Last month, the Fraser Institute released its annual report Economic freedom of the world report. As usual, he showed that “economic freedom” is positively correlated with many good things and negatively correlated with many bad.
Defenders of capitalism love the Fraser Institute. Libertarian philosopher Jason Brennan, for example, made extensive use of rankings in the context of criticizing the arguments of Marxist philosopher GA Cohen. Brennan argues that given all the positive things that come with greater economic freedom, the debate over the superiority of capitalism over socialism has a clear winner: the pro-capitalist side. The only question that remains is whether socialism would be better in a hypothetical world where humans are less selfish and lazy.
Economist Peter Leeson has used the Fraser Institute reports to mount an even more vehement defense of capitalism. be bad. Leeson says it’s wrong because Fraser Institute numbers show capitalism deserves Three cheers.
While many relationships in the social sciences are unclear, the relationship of capitalism to development is not one of them. Unless you are ashamed of unprecedented income increases, longer life expectancies, greater education and greater political freedom, there is no reason to be a milquetoast defender of capitalism.
These are bold statements. And if you just look at the many charts from the Fraser Institute and assume that the x-axis is really about something called “economic freedom” (or, in Leeson’s parlance, countries becoming “more capitalist” and “less socialist” ), The data does seem to prove that people live longer and are more prosperous, more educated and more politically free in more capitalist countries. How, then, could one be a socialist? How could anyone even be a social democrat, aspiring to curb “excessive” or “runaway” capitalism through expansive social programs and a regulatory state? The more capitalist a society, the better the results.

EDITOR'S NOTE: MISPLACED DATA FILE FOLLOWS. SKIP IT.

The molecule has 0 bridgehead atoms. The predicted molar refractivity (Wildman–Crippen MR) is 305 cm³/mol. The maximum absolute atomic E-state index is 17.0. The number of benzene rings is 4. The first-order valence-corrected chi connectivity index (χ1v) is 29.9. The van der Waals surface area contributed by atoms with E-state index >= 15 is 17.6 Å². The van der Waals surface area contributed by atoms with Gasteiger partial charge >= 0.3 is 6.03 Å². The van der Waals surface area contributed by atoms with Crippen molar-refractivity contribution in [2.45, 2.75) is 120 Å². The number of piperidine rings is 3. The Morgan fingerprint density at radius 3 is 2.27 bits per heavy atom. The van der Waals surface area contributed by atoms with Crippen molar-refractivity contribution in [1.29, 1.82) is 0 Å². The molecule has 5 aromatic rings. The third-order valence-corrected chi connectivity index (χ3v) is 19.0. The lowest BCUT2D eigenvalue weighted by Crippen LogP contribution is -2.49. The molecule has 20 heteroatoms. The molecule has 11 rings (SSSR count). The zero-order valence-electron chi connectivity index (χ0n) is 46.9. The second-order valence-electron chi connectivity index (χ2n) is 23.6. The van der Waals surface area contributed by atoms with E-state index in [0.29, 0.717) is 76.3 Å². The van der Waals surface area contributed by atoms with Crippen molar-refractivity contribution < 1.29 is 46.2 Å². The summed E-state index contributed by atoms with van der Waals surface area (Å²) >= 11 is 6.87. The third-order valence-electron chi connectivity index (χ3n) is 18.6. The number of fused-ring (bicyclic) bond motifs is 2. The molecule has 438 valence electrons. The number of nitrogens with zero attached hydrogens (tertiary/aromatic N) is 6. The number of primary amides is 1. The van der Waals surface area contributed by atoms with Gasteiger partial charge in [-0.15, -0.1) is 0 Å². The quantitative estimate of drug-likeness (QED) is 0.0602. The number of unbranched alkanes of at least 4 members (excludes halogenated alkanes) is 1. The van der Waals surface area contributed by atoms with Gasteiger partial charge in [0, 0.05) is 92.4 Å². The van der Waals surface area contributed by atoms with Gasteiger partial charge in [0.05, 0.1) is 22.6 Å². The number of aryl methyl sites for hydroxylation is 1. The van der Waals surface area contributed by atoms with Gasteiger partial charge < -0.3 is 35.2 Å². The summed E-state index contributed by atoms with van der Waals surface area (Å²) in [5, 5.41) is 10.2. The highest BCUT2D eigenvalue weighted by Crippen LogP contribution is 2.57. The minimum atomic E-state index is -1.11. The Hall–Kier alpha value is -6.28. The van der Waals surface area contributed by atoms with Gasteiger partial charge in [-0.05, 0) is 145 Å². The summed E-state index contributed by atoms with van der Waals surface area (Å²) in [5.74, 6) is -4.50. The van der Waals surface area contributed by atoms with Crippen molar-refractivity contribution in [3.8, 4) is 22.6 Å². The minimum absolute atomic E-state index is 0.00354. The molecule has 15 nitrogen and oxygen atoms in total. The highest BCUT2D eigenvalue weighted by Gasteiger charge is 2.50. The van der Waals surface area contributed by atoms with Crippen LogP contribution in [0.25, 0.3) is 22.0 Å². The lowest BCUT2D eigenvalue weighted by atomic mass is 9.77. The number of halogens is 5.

There is only one problem with all of this. The premise is absurd. Even a quick glance at the Fraser Institute report reveals that the numbers that emerge from their methodology bear no relation to anything argued between Social Democrats, Socialists, and supporters of laissez-faire capitalism. To do.
First of all, however, it’s worth stopping to talk about definitions. Many socialists believe that a fully socialist society is one in which the workers control the means of production. Since there has never been a society where even a large part of the economy has been placed under the control of the workers, the degree to which a society is socialist in this sense is difficult to measure. Other socialists, however, thought that state ownership over most of the economy would be sufficient. This can Be measured. There have been societies like the USSR where virtually the entire economy was state-owned, countries like the United States with little state ownership, and countries like Norway (where nearly a third of the workforce is in the public sector, and the state owns shares in many companies) that fall somewhere in between.